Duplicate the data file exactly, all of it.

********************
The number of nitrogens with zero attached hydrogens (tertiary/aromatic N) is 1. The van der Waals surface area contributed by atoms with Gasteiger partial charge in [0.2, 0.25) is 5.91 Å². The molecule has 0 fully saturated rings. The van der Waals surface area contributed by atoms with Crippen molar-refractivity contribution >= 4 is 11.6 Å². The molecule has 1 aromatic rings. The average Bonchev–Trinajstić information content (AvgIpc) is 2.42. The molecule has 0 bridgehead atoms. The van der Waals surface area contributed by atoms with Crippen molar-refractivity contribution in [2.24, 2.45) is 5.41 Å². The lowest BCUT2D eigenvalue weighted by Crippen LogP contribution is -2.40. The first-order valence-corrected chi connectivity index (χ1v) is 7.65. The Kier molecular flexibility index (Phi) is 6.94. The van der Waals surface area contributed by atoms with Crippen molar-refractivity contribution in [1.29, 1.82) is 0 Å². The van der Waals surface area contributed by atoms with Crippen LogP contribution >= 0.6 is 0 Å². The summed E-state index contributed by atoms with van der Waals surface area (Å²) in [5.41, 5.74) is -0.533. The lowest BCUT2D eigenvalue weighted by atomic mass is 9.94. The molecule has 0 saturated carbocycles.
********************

The number of nitrogens with zero attached hydrogens (tertiary/aromatic N) is 1. The van der Waals surface area contributed by atoms with Gasteiger partial charge in [0.2, 0.25) is 5.91 Å². The molecule has 0 fully saturated rings. The van der Waals surface area contributed by atoms with Crippen molar-refractivity contribution >= 4 is 11.6 Å². The molecule has 1 aromatic rings. The average Bonchev–Trinajstić information content (AvgIpc) is 2.42. The molecule has 0 bridgehead atoms. The van der Waals surface area contributed by atoms with Crippen molar-refractivity contribution in [2.24, 2.45) is 5.41 Å². The lowest BCUT2D eigenvalue weighted by Crippen LogP contribution is -2.40. The first-order valence-corrected chi connectivity index (χ1v) is 7.65. The Kier molecular flexibility index (Phi) is 6.94. The van der Waals surface area contributed by atoms with Crippen molar-refractivity contribution in [1.29, 1.82) is 0 Å². The van der Waals surface area contributed by atoms with Crippen LogP contribution >= 0.6 is 0 Å². The summed E-state index contributed by atoms with van der Waals surface area (Å²) in [5.41, 5.74) is -0.533. The lowest BCUT2D eigenvalue weighted by atomic mass is 9.94. The molecule has 0 saturated carbocycles.